AHMED Assad was a barber in Kuwait. He had lived there, with his wife and 10 children, for the last 40 years. Now he was sitting in his father's front room in Tulkarm, in the Israeli Occupied Territory of the West Bank, wondering how he was going to make ends meet.
He and his sons had spent the last five days since their return looking for work, any work, but there was nothing to be found.
Ahmed hadn't wanted to leave Kuwait. While he had been free to leave, he really had no choice. Without work and without the money to buy food the family were going hungry. Like thousands of others Ahmed followed the exodus out through Jordan. He had lost his home, his job, his pension, and he had no prospect of getting anything back in compensation.
In every street and every village in .the Occupied Territories there are Palestinians with similar stories to tell. Many are waiting, hoping beyond hope to be able to return to liquidate assets. But for the poorest families, like Ahmed's, there is really no prospect of returning, even if they had the assets or the means to do so.
In Kuwait the family had had enough to get by on. One son had been in training to be a motor mechanic. One daughter worked in a store.
But within two months of the invasion, jobs and incomes had run out and they were on the breadline. Now in the West Bank they were dependent on Ahmed's elderly father who could offer them shelter, but little more.
The Assads' futures, like so many others in the Occupied Territories, look bleak beyond measure. There were some 350,000 Palestinians living in Kuwait but more and more are returning.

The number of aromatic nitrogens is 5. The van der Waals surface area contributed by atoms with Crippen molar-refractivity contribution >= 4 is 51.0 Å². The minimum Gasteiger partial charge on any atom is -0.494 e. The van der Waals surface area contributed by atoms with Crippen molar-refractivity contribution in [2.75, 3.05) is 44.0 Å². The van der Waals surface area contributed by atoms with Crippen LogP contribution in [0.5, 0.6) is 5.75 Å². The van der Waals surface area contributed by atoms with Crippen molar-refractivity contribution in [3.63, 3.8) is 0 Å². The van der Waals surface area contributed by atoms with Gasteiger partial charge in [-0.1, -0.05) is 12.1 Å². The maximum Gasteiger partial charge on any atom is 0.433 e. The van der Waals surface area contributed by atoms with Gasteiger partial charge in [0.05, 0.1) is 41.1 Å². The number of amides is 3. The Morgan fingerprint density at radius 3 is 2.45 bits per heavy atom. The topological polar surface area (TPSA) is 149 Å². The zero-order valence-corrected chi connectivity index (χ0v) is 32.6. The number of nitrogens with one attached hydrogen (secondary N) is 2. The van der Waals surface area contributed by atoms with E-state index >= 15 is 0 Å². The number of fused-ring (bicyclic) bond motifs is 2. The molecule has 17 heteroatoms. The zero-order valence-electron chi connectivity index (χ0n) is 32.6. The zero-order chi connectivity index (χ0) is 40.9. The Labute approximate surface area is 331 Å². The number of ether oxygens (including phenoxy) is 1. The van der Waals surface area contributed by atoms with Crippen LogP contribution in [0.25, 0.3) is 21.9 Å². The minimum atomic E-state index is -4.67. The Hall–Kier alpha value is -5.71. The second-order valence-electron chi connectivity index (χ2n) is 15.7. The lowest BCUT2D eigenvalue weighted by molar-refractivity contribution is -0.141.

Apart from the thousands of breadwinners earning incomes for their wives and children back home, remittances also helped wider family circles of elderly relatives, nephews and nieces. People in the West Bank and Gaza were heavily dependent on families working in the Gulf.
In one village near Tulkarm, more people had left for Kuwait than the 5,000 villagers who remained. But now breadwinners were returning, having lost jobs and pensions. As one villager told me: "There used to be hundreds of people queuing each month at the bank for their remittances from Kuwait. Now there is no-one."
The repercussions of the Gulf crisis are endless and overwhelming. In the West Bank town of Nablus 1,000 new pupils have just enrolled for the next school term, all returnees from the Gulf.
But the stories are not just to do with returnees and their families — they concern also the economic survival of the Occupied Territories as a whole.
The season for agricultural exports, including olive oil, citrus fruits and winter vegetables has just started but without the certainty of markets in Jordan and beyond, most farmers fear their produce will simply rot or, at best, as with olive oil, remain unsold.
The infrastructure of the Territories is equally hard hit. Grants and loans from Gulf countries enabled major Palestinian institutions like alMaqassad hospital and Bir Zeit university to survive and to give some sense of hope to beleaguered communities.
But as administrators begin to calculate the cost of the crisis, they plan the future in months, not years. One told me: "The Gulf crisis comes on top of 20 years of neglect. We should not be a Third World country but we are not allowed to develop. Standards, services, life are progressively worsening, and excessive taxation is hurting people."
Yet even for the worst affected Palestinians, it is the gathering clouds of war that hang over every conversation and add a new dimension of fear to life in Israel and the Occupied Territories. One prominent Palestinian told me: "A Gulf war has to be averted. If there is a war no amount of aid will help. Even the problems of the West Bank and Gaza become minute in relation to what might happen if the Gulf explodes.
"Being powerful is not a solution to the world's problems. This needs to be understood by both sides. There are too many people in the region whose lives have been wasted by war. What is happening now is causing major problems. A war will be catastrophic."
Kate Phillips is head of communications at Christian Aid